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Citation Information

Type Thesis or Dissertation - Master of Philosophy
Title Disclosure of HIV positive status to sexual partners among pregnant women in a health district Botswana
Author(s)
Publication (Day/Month/Year) 2014
URL http://scholar.sun.ac.za/handle/10019.1/86431
Abstract
Disclosure of HIV status can be an important step as far as HIV prevention and
subsequent treatment and care among discordant couples are concerned, also for the
prevention of mother to child transmission, family or partner support, and treatment
adherence. The purpose of this study was to determine factors affecting disclosure of
HIV positive status among pregnant women to their sexual partners in a rural district of
Botswana.
A cross sectional quantitative survey was employed. Structured interviews were
conducted with 39 randomly selected HIV-positive respondents at seven sexual and
reproductive health clinics in the district.
A significant association was found between the knowledge of HIV status of the partner
and disclosure to that partner [Χ
2 (1) = 16.89; p < 0.001]. That is, respondents were less
likely to disclose their HIV-status to their partner if they did not know the partner’s HIV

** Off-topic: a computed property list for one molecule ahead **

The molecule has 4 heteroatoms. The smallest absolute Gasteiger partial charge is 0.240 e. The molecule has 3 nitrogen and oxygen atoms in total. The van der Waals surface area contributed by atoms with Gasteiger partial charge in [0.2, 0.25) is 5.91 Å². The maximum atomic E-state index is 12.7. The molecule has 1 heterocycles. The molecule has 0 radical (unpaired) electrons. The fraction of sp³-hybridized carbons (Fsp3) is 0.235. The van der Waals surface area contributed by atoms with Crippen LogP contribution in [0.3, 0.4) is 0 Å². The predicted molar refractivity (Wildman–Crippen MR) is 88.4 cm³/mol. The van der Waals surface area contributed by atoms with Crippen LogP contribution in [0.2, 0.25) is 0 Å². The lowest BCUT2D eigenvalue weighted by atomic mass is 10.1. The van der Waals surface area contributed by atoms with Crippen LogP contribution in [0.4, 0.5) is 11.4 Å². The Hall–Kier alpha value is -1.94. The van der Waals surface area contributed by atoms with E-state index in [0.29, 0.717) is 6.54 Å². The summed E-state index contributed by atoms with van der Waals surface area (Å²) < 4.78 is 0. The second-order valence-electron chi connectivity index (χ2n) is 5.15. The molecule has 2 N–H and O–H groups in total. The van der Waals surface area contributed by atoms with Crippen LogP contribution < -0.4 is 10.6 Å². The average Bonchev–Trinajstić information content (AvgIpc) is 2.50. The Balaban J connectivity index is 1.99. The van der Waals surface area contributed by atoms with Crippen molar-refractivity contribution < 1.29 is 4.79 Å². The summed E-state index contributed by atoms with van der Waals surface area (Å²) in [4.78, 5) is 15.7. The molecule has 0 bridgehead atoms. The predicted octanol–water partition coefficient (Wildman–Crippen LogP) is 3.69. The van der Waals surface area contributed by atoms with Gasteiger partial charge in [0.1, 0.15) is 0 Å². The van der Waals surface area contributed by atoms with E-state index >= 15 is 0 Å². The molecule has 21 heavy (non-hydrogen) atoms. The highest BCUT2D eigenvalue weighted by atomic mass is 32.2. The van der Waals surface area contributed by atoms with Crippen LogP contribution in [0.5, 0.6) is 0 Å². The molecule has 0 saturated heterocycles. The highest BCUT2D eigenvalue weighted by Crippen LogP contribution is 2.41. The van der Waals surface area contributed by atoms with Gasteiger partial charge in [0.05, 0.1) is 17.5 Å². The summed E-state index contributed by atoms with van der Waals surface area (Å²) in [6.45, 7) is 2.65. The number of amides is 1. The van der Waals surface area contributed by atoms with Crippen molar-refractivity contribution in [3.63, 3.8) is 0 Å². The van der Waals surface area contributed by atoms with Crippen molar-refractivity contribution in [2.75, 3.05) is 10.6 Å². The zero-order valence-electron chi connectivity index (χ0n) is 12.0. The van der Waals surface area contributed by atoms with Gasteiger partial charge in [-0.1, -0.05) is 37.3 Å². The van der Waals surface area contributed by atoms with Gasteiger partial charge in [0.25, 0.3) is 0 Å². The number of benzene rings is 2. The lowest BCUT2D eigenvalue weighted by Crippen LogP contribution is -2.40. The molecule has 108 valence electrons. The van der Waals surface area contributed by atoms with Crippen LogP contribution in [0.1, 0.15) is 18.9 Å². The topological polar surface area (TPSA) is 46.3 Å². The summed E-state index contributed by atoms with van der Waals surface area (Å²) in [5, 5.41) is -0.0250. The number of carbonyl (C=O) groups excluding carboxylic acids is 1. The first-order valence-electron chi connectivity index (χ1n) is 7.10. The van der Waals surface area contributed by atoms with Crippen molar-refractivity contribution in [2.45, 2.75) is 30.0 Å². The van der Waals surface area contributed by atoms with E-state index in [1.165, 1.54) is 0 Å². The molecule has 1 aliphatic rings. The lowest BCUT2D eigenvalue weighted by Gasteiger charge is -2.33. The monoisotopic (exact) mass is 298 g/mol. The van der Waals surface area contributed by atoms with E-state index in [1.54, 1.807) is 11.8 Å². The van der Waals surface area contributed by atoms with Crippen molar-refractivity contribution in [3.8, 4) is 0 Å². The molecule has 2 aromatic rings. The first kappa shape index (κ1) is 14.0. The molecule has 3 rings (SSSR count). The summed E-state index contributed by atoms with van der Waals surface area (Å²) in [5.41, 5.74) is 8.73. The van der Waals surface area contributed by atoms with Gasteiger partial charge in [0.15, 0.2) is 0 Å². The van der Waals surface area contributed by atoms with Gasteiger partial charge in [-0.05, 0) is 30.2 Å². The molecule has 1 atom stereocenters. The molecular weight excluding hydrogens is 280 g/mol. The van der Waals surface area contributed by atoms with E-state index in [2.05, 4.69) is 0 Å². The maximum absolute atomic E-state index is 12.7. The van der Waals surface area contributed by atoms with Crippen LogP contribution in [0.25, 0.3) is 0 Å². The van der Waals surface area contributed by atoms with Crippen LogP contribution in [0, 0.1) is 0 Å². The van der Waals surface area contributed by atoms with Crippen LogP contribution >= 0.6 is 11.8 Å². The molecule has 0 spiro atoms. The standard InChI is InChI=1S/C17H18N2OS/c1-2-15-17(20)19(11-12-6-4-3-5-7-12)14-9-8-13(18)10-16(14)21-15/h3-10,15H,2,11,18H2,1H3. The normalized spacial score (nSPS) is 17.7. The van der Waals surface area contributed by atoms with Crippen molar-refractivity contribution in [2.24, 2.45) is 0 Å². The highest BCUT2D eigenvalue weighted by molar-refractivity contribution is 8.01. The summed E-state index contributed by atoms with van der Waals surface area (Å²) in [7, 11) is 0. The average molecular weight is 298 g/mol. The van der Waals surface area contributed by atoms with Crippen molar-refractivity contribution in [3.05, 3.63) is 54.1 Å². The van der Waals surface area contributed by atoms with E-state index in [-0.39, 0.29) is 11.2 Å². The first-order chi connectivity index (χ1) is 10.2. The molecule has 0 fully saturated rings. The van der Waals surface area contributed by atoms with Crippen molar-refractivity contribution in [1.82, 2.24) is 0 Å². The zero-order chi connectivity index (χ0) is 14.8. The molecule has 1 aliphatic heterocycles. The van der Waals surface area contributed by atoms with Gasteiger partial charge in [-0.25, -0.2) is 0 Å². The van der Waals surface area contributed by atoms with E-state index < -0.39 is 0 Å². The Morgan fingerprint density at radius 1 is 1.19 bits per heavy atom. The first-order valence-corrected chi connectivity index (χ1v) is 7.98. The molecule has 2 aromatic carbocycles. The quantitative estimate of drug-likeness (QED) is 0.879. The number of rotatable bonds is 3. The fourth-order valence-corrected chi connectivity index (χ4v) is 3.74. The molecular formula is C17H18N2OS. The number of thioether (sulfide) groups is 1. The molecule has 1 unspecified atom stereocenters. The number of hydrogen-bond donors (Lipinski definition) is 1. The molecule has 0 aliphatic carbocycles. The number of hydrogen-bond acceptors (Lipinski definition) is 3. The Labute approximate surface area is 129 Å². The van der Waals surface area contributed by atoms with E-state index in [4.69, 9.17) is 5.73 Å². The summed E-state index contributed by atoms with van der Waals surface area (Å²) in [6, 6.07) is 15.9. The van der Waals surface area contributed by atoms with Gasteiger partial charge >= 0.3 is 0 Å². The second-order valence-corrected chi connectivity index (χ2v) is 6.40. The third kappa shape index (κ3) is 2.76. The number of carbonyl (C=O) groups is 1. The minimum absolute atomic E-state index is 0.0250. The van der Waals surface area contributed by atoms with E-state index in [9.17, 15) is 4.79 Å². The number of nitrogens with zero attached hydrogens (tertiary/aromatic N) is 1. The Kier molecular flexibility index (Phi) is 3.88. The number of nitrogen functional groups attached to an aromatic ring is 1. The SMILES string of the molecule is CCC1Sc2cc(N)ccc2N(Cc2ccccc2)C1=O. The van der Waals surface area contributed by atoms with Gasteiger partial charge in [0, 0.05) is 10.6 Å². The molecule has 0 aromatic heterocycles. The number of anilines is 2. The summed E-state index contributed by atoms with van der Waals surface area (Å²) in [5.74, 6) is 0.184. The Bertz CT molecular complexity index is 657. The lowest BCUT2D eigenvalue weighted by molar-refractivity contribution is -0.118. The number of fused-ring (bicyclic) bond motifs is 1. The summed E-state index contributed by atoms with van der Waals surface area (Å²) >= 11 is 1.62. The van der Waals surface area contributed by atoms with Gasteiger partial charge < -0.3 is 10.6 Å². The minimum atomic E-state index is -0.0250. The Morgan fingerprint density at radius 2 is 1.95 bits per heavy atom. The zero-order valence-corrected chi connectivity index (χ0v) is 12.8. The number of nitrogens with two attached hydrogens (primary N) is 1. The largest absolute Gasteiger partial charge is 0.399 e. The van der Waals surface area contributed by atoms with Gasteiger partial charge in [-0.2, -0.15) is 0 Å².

status compared to knowing that partner’s status. Factors such as age, education
status, employment status, income, religion, marital status were not found to be
significantly associated with disclosure. Factors that respondents thought influenced
people to reveal their HIV positive status to a partner were fear of blame (65.0%),
casual relationships (52.0%) and fear of abuse (50.0%).
Based on the overall findings presented, it is concluded that no single factor as
mentioned above could be necessarily said to influence disclosure of HIV status to a
sexual partner, but rather possibly a combination of such factors.
Recommendations based on the findings in this study included the promotion of couples
counselling to reduce the barriers to disclosure and increase the awareness of the
partner’s status; and the establishment of support groups in the community to address
issues around the fear of stigmatization contributing to non-disclosure.

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